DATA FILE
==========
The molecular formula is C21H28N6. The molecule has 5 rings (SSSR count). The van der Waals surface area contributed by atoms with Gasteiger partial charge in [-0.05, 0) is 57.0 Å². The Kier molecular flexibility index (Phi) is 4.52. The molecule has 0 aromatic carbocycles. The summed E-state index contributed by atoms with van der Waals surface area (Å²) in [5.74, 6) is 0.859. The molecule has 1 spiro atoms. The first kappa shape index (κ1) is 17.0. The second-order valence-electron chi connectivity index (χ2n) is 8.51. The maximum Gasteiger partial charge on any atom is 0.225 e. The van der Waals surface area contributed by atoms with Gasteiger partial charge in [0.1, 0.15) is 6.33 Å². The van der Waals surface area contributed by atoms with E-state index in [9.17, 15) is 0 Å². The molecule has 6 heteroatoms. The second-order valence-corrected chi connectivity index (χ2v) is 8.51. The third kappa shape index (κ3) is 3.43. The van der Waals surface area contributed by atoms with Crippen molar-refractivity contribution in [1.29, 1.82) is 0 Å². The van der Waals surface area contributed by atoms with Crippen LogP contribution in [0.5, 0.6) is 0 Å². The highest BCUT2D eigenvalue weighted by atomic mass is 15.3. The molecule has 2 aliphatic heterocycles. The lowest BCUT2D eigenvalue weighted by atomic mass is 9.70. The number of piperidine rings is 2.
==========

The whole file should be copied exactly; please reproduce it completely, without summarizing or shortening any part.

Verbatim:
The molecular formula is C21H28N6. The molecule has 5 rings (SSSR count). The van der Waals surface area contributed by atoms with Gasteiger partial charge in [-0.05, 0) is 57.0 Å². The Kier molecular flexibility index (Phi) is 4.52. The molecule has 0 aromatic carbocycles. The summed E-state index contributed by atoms with van der Waals surface area (Å²) in [5.74, 6) is 0.859. The molecule has 1 spiro atoms. The first kappa shape index (κ1) is 17.0. The second-order valence-electron chi connectivity index (χ2n) is 8.51. The maximum Gasteiger partial charge on any atom is 0.225 e. The van der Waals surface area contributed by atoms with Gasteiger partial charge in [0.1, 0.15) is 6.33 Å². The van der Waals surface area contributed by atoms with E-state index in [9.17, 15) is 0 Å². The molecule has 6 heteroatoms. The second-order valence-corrected chi connectivity index (χ2v) is 8.51. The third kappa shape index (κ3) is 3.43. The van der Waals surface area contributed by atoms with Crippen molar-refractivity contribution in [1.29, 1.82) is 0 Å². The van der Waals surface area contributed by atoms with Crippen LogP contribution in [0.5, 0.6) is 0 Å². The highest BCUT2D eigenvalue weighted by atomic mass is 15.3. The molecule has 2 aliphatic heterocycles. The lowest BCUT2D eigenvalue weighted by atomic mass is 9.70. The number of piperidine rings is 2.